In the U.S. it used to be common for airlines to roll back unpopular changes after a customer outcry. Airlines were afraid of losing business.
In today’s consolidated industry, with planes full, airlines see themselves as having enough leverage that they can ignore those complaints. (And by the way Marriott now thinks it has leverage over its customers, too.)
The airline industry is monkey see, monkey do in Europe too. In quick succession over the last two months Air France KLM announced its frequent flyer program would go revenue-based then so did Lufthansa and Alitalia as well.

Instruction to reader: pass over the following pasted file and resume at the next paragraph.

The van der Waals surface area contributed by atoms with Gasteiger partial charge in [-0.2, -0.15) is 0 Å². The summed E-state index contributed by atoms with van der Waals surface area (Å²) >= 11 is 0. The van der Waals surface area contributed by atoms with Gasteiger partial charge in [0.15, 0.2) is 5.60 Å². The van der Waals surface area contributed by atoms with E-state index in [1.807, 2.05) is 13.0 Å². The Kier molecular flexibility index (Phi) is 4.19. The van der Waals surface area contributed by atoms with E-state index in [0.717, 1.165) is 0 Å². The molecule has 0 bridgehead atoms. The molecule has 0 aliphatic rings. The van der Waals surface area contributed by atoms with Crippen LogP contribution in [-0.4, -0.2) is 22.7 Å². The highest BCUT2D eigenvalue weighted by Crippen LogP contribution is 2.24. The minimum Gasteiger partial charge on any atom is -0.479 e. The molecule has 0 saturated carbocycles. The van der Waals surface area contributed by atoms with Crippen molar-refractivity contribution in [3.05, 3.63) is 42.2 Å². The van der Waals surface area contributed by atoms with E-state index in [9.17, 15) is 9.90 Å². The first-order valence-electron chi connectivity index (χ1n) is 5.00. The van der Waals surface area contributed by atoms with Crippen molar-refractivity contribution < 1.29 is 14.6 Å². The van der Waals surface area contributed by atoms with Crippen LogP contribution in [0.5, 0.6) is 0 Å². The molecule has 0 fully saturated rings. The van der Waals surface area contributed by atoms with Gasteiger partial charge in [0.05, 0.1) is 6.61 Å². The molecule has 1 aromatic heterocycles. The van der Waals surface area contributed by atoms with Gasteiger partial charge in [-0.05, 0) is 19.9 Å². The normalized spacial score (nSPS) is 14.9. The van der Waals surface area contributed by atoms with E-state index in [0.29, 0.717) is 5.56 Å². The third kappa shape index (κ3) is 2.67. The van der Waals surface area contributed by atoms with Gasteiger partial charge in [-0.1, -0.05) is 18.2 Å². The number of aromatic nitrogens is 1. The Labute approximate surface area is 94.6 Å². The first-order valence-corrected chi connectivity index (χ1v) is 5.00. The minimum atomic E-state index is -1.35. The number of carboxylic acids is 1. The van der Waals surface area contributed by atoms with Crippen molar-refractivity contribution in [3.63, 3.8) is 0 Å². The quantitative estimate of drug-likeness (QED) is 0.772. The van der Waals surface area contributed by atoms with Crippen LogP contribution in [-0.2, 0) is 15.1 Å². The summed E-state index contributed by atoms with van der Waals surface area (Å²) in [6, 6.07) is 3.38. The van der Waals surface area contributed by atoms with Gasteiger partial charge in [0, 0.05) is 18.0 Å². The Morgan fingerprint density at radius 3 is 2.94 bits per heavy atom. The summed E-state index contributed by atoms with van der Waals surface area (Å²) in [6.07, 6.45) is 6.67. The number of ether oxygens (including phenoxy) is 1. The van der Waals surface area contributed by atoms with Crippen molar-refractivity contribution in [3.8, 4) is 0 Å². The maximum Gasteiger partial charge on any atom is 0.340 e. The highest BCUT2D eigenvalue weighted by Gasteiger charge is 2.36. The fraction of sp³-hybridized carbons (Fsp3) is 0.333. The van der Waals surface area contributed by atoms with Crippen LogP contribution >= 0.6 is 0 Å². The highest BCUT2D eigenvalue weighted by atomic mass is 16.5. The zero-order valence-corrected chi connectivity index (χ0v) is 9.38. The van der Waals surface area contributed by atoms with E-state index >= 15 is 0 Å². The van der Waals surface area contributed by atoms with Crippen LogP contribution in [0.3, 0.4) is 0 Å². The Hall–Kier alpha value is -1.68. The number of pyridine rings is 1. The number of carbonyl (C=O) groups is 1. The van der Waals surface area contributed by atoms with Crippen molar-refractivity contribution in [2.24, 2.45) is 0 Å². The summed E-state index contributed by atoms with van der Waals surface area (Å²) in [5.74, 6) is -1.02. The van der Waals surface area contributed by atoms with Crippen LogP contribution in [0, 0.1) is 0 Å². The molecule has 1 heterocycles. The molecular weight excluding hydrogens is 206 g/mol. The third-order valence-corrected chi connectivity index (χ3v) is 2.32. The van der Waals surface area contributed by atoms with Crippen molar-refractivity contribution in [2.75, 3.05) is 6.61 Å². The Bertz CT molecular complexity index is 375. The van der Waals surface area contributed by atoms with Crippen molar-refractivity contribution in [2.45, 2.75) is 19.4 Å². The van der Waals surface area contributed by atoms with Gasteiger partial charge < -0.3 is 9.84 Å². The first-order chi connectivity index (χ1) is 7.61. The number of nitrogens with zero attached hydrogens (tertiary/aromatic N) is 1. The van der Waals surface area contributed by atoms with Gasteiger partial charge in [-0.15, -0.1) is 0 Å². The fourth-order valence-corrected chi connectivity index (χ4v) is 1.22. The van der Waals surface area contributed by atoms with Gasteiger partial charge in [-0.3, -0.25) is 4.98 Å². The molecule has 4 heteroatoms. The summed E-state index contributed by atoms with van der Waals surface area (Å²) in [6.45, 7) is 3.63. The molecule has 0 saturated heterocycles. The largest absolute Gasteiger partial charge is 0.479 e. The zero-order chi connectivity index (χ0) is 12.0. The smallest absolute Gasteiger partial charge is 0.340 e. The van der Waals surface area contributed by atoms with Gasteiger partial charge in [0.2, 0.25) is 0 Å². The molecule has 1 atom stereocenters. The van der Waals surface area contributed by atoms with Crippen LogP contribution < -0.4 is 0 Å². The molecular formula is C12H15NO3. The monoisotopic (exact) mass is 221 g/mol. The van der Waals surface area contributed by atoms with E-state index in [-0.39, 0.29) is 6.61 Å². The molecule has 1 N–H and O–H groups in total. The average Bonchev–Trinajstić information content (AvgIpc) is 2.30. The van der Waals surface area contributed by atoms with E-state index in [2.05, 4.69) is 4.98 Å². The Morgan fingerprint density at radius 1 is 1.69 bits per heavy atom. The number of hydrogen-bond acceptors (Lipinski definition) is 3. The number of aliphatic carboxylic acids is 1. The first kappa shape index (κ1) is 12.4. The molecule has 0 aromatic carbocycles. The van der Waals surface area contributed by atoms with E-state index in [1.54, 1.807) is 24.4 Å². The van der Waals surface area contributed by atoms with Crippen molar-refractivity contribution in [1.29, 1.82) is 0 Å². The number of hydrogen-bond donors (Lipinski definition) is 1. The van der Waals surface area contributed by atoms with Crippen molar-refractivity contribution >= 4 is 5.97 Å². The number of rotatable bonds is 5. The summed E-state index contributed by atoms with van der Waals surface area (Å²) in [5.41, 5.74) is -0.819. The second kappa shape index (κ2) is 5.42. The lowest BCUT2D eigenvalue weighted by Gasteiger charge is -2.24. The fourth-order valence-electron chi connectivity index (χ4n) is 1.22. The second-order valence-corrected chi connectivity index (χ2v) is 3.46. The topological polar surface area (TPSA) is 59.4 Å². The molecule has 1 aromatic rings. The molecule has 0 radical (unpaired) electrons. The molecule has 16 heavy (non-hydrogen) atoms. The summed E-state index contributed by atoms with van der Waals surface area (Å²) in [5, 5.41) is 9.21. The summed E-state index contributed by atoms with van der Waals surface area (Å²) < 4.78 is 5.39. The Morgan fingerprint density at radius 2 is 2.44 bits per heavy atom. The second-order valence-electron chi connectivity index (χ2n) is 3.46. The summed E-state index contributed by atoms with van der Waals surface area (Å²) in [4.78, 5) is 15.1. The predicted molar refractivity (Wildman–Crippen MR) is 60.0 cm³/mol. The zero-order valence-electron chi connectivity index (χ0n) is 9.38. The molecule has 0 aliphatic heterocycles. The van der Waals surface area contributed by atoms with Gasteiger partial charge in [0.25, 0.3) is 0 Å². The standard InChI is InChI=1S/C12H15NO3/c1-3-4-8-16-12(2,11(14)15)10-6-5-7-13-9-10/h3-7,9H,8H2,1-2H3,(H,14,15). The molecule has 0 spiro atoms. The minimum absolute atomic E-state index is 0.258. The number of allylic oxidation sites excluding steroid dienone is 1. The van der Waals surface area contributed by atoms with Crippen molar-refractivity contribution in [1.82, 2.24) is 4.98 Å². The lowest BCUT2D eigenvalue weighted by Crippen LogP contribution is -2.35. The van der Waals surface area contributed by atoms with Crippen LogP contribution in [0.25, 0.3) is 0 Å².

So it’s especially gratifying to see an airline — anywhere in the world — make a change, get pushback, and quickly reverse itself.
Yesterday I wrote that Singapore Airlines would start imposing credit card surcharges on its version of basic economy fares originating in Singapore. It struck me as strange to effectively be imposing a price increase on the fares they meant to compete with low cost carriers.
Here’s the memo: